“If you don’t support a women’s right to choose, there’s nothing I can say to you,” Savino said to Diaz.
Republican Sen. Greg Ball jumped in: “No one is even suggesting the overturn of Roe v. Wade. The only extremists in this room are the legislators who are supporting this.”
‘That’s all we get around here, is victory by one vote.’— McGuire
After more heated discussion, the chair of the health committee, Republican Kemp Hannon, was demure in announcing that he would vote “no.” “There are many technical problems with this bill,” Hannon said. He took the roll call; the bill failed, with exactly the nine votes needed despite the police parade happening outside the window of the hearing room. Felder, the Brooklyn Democrat, remained silent during the hearing, but provided a key vote against the bill.
“That’s all we get around here, is victory by one vote,” said McGuire.
As the senators spilled out of the hearing room, McGuire thanked each one who voted “no.” Then McGuire stood in the hallway holding the pink purse of the head of a Rochester pregnancy center while she did a TV interview. It was past lunchtime, and the lobbyists decided to assess the vote at the only eating establishment past security in the capital, Dunkin’ Donuts, which turned out to be the great crossroads of state politics. Several of the senators from the committee passed through the Dunkin’ Donuts and greeted Gallagher and McGuire, offering thoughts about the hearing or tips on their jobs.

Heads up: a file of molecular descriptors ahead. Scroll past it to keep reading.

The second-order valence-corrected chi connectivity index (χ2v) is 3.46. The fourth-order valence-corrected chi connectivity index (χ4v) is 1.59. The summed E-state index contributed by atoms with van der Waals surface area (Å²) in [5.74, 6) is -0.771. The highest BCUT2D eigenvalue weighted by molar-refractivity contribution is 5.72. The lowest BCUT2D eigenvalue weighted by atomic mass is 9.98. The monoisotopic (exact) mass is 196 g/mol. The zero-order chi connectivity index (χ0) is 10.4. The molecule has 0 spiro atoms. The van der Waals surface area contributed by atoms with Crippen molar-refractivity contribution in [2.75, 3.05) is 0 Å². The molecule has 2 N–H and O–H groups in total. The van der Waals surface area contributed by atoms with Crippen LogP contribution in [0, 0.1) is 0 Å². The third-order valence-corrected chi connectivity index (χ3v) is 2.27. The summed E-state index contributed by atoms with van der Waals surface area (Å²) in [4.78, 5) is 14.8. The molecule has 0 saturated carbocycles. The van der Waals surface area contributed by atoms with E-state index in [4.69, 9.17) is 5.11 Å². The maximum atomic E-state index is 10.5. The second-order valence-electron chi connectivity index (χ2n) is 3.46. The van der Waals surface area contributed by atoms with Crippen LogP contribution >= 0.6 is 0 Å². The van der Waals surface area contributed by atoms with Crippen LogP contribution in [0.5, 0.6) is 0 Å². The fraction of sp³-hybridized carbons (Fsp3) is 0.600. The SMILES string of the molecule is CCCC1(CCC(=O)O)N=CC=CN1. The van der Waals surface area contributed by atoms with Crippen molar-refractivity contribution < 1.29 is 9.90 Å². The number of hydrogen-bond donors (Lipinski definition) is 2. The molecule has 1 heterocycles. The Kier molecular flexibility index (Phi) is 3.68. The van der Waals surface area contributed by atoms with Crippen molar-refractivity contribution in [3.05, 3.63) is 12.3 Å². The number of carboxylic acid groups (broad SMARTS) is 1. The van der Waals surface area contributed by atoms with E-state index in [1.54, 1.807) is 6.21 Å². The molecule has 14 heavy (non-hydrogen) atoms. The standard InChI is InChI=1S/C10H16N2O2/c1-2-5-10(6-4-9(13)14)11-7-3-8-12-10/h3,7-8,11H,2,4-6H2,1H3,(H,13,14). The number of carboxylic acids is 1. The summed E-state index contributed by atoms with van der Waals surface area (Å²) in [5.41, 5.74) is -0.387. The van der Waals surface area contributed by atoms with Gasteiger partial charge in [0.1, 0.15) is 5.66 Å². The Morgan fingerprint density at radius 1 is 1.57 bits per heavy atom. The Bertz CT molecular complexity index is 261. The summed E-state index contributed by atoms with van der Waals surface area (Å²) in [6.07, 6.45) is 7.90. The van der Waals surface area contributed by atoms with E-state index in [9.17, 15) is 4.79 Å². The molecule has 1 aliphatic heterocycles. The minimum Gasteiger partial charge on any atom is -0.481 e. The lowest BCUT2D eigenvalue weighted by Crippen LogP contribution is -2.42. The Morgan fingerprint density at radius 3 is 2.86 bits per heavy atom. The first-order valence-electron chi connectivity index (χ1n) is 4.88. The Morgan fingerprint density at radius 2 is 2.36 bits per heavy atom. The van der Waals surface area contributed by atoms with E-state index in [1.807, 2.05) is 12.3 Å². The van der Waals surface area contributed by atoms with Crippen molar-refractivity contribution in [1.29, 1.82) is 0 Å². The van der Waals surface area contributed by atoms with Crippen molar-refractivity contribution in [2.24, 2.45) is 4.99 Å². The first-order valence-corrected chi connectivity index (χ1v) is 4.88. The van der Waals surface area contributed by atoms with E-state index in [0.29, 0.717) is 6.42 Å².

One sat down and told Gallagher to be “more aggressive” and set up events with families to highlight the extreme stance Senate Democrats were taking on abortion. After he left, Gallagher laughed to herself about a senator telling a Catholic lobbyist to be more aggressive on the abortion issue. Senators’ interest in highlighting the extreme position of Democrats could possibly be related to the election this fall. But both Gallagher and McGuire are hopeful that a few Senate seats will change this year so they can block abortion bills with more than one vote.
“It can get discouraging at times,” said McGuire. “But the biggest thing you can do is hold back the flood ... while this generation becomes more and more pro-life.”
“I always used to say, as a lobbyist, the most important thing a person could do was write a letter to your legislator,” Gallagher said. But she has revised that: “The most important thing we can do is talk to your neighbor.”